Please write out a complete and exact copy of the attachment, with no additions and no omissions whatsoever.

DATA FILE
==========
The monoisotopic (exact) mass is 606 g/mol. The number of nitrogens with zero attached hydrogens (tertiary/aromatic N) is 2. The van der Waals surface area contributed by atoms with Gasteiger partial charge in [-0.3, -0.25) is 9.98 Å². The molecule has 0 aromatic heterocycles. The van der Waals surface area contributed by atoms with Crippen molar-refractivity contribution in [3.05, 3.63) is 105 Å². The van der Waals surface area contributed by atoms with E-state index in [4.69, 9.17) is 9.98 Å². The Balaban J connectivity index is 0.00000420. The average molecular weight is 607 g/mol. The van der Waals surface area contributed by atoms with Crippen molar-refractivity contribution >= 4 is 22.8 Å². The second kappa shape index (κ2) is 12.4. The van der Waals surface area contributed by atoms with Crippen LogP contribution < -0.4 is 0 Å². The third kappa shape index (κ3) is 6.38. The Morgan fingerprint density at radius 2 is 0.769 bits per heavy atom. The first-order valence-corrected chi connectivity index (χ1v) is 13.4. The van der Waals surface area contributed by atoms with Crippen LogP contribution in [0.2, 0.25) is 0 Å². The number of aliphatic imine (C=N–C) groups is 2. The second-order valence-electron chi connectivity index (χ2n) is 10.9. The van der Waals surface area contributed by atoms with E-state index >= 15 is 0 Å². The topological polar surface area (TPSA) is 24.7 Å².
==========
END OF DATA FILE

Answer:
The monoisotopic (exact) mass is 606 g/mol. The number of nitrogens with zero attached hydrogens (tertiary/aromatic N) is 2. The van der Waals surface area contributed by atoms with Gasteiger partial charge in [-0.3, -0.25) is 9.98 Å². The molecule has 0 aromatic heterocycles. The van der Waals surface area contributed by atoms with Crippen molar-refractivity contribution in [3.05, 3.63) is 105 Å². The van der Waals surface area contributed by atoms with E-state index in [4.69, 9.17) is 9.98 Å². The Balaban J connectivity index is 0.00000420. The average molecular weight is 607 g/mol. The van der Waals surface area contributed by atoms with Crippen molar-refractivity contribution >= 4 is 22.8 Å². The second kappa shape index (κ2) is 12.4. The van der Waals surface area contributed by atoms with Crippen LogP contribution < -0.4 is 0 Å². The third kappa shape index (κ3) is 6.38. The Morgan fingerprint density at radius 2 is 0.769 bits per heavy atom. The first-order valence-corrected chi connectivity index (χ1v) is 13.4. The van der Waals surface area contributed by atoms with Crippen LogP contribution in [0.2, 0.25) is 0 Å². The number of aliphatic imine (C=N–C) groups is 2. The second-order valence-electron chi connectivity index (χ2n) is 10.9. The van der Waals surface area contributed by atoms with E-state index >= 15 is 0 Å². The topological polar surface area (TPSA) is 24.7 Å².